This week's herb is the root of Bai Zhu or atractylodes macrocephala (reveal dates 2/16/24), an herb commonly used to tonify spleen qi in Chinese medicine. Let's see what the experience was.
Mineral rich, sweet (sweeter on second and longer steeps), emphasis on the back of the mouth, soft palate, moist.
As soon as I start drinking it I felt my lungs relax and my breath deepen with a peaceful, comforted feeling.
For a long time I have been 'No' (Image: arm out, wrist flexed). Now I am open to interacting with people so they can become more like my heart.
I feel stomach, the herb shows the stomach, vomit/diarrhea--hands directing traffic:
"Spleen action: worry/work on preceived threats."
Movement to "intestines" but this is actually the lowest part of the interior of the pelvis. It looks more like the bottom of the pelvic bowl.
The person will act as the medicine, through narrative.
Energy is at the heart. Increase in fire. "Heart fire". Securely, confidently redefine focus of a current problem with a person--this problem is not about me and my reaction, this is an exterior problem. The awareness is: if I am angry, there is a problem outside myself. It no longer feels appropriate to work with the person of concern. It is important to go to the person who outranks them and talk to them. I am aware I am being discriminated against. The person's behavior is sexist.
The herb reviews the person's strategic speaking, placating, controlling behavior. The herb says "No" and shakes my head no.
The herb says it helps the spleen say "no" to the right things.
Up and out, vomit, diarrhea--is saying no, right away.
Same with people--the herb teaches you to say no at the correct times.
It is important to hold the food for the right length of time to digest properly.
The herbs says "What does a rabbit do? They have fear so they reject something too soon and so they have to eat it again." Interpretation: Haste due to fear makes you eat your own shit (errors).
My rational response to this statement: The rabbits aren't built to get full absorption the first time. I am pretty sure the herb is sticking with their statements.
Overall confident words from this herb: A strong spleen means good decision making. Trust your heart, if something makes me angry is it is a bad sign.
Summary and Traditional Use:
The experience tended to be one of feeling comfortable, confident (in a self-secure way), peacefully grounding. I loved the tutorial I got on right decision making and the spleen. As a result of repeated meditations, this herb and/or the realignment it gives to the spleen appears to be about having the strength to directly fight if needed, and the wisdom to know how long to absorb something before release. For example we may immediately reject a food (throw it up or have diarrhea, or immediately reject a person's behavior) and alternatively we are wise to digest something healthy or have a healthy relationship for as long as is most beneficial. Heart and lung opening were experienced.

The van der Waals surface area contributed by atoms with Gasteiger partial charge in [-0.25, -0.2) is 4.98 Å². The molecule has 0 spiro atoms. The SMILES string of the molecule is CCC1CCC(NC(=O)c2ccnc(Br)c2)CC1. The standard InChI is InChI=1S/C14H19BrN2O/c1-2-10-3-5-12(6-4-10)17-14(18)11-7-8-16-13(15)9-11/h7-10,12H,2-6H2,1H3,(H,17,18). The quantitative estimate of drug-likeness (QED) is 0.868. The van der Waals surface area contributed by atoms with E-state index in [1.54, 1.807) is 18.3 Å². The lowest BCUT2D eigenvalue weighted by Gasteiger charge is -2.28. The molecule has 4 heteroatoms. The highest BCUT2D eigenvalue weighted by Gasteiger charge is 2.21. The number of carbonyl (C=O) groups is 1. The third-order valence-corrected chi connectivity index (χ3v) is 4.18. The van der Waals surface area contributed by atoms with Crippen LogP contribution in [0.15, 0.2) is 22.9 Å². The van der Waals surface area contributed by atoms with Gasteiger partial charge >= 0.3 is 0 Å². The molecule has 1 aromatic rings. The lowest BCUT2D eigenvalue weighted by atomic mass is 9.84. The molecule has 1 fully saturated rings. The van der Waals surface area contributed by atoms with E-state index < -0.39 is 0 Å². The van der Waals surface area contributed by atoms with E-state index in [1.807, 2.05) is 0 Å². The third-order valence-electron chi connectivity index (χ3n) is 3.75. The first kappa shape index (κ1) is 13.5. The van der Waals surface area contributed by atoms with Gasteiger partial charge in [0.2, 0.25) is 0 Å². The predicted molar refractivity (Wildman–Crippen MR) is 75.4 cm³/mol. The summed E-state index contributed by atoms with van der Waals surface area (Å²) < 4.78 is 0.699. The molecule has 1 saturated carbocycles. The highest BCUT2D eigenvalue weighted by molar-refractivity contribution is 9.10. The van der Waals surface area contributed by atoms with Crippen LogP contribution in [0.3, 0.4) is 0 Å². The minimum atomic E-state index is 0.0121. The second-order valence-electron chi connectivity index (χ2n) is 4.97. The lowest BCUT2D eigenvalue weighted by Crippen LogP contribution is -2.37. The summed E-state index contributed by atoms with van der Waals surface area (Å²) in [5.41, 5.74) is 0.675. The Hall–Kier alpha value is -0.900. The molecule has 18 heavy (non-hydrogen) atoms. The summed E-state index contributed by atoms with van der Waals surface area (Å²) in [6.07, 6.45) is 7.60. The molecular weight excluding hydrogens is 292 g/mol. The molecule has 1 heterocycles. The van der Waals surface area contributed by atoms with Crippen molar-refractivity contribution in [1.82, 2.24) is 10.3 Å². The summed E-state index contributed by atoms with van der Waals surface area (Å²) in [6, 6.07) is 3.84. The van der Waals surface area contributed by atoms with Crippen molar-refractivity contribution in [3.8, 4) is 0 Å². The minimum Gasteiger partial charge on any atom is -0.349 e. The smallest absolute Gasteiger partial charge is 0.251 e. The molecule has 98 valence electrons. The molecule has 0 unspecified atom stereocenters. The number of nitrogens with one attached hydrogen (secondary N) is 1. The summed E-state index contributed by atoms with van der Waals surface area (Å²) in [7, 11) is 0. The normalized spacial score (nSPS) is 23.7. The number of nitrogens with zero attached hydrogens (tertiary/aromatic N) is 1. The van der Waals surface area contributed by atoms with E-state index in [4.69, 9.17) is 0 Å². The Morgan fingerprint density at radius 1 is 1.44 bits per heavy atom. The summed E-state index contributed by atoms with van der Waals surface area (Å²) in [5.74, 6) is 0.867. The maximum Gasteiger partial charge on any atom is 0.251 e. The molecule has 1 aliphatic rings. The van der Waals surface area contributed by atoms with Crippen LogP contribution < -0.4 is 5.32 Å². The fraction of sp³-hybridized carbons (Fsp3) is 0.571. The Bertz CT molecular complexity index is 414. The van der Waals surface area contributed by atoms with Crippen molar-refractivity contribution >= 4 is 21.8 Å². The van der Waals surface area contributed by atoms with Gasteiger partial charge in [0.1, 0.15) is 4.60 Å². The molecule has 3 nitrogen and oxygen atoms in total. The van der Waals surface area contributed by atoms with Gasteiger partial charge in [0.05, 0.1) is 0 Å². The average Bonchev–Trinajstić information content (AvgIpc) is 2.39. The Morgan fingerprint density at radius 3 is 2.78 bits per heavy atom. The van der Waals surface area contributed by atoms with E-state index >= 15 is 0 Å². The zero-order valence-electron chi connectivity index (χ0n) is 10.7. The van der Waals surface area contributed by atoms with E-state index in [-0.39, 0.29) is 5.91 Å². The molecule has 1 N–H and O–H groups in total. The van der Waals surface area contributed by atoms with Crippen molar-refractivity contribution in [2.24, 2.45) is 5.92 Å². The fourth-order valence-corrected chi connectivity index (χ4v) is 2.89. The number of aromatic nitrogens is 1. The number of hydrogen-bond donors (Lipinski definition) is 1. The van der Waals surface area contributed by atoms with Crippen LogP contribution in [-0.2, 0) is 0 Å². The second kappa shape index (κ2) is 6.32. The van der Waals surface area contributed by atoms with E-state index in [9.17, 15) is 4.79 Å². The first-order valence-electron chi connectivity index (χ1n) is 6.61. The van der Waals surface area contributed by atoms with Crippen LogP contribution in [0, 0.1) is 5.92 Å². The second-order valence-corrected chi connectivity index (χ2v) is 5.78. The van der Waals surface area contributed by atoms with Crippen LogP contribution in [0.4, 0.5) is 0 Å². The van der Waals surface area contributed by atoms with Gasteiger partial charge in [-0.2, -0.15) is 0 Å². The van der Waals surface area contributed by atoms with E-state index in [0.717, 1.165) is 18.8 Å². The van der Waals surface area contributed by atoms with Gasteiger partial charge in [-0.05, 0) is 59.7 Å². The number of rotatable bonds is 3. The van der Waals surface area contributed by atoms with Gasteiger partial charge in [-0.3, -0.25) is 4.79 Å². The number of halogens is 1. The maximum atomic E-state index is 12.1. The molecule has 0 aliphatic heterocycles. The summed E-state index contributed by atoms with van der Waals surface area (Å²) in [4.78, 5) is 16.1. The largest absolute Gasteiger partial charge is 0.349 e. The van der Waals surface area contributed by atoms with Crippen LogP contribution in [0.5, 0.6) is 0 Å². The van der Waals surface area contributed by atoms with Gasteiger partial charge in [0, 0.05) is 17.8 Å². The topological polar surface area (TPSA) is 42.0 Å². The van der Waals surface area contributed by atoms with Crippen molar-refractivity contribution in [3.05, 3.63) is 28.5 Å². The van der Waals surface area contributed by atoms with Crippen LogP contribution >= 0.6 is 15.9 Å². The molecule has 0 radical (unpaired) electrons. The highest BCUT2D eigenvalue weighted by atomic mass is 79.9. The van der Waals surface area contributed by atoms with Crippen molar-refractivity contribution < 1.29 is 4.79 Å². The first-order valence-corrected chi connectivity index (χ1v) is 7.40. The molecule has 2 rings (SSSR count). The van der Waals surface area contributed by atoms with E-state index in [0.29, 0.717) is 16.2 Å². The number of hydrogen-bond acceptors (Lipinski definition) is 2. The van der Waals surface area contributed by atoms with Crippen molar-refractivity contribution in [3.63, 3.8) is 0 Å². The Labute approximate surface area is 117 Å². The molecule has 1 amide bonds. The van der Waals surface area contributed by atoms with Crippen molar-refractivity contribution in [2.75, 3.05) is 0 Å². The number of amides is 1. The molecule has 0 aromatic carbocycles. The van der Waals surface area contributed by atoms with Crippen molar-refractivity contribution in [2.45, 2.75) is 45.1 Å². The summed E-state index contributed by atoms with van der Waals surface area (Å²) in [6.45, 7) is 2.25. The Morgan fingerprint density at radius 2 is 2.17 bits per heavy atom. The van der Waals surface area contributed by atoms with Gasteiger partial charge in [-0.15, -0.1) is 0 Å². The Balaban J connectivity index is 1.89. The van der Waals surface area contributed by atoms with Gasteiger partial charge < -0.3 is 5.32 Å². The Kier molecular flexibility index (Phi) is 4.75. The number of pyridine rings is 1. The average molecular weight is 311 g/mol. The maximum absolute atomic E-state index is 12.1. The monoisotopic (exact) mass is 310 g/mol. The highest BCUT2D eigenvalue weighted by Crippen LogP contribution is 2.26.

Bai Zhu is a traditional Chinese herb for tonifying the spleen which tends towards dampness. I healthier spleen means better food absorption and nutrition, which supports mental and emotional clarity. Bai zhu is used for a variety of gastrointestinal disorders such as chronic diarrhea, vomiting, and poor apetite. This herb is used by martial artists to strengthen legs and muscles (source). This herb can help with excessive sweating. It is known to calm the fetus (for certain types of threatened miscarriage). This herb is also used in Western herbalism.
Western Medicine Spleen and Body Talk
The herb was talking to me about the spleen, but from previous experiences talking to my organs they all act like the authority. For example the reproductive organs might say "have sex a lot!", whereas the heart might say "use caution so I get nurtured and love, instead of hurt" and the third eye might say "wow sex is opening up a can of worms, be judicious about who you create a long term energetic involvement with". Be the CEO of your own life, take all viewpoints into consideration and make the right decision for you.
In Western medicine the Spleen is about cleaning the blood and white blood cell production. It is the body's very grounded, defense mechanism. It affirms offense and defense. It takes cues from yor responses and fights where you or your body gave signs of a problem. The interpretation is not always as desired. For example, I had a rash on a tattoo for several months after getting it. I asked my spleen about it. It said 'that really hurt! we have been working on it ever since.' I told my spleen my tattoos were good and to let it go. It replied by saying 'great! now we can get to work on your lungs!' Great attitude, right? Two days later my rash was gone and my lungs, which had been experiencing a lot of allergies, were breathing easy.
Start opening up conversations with your body.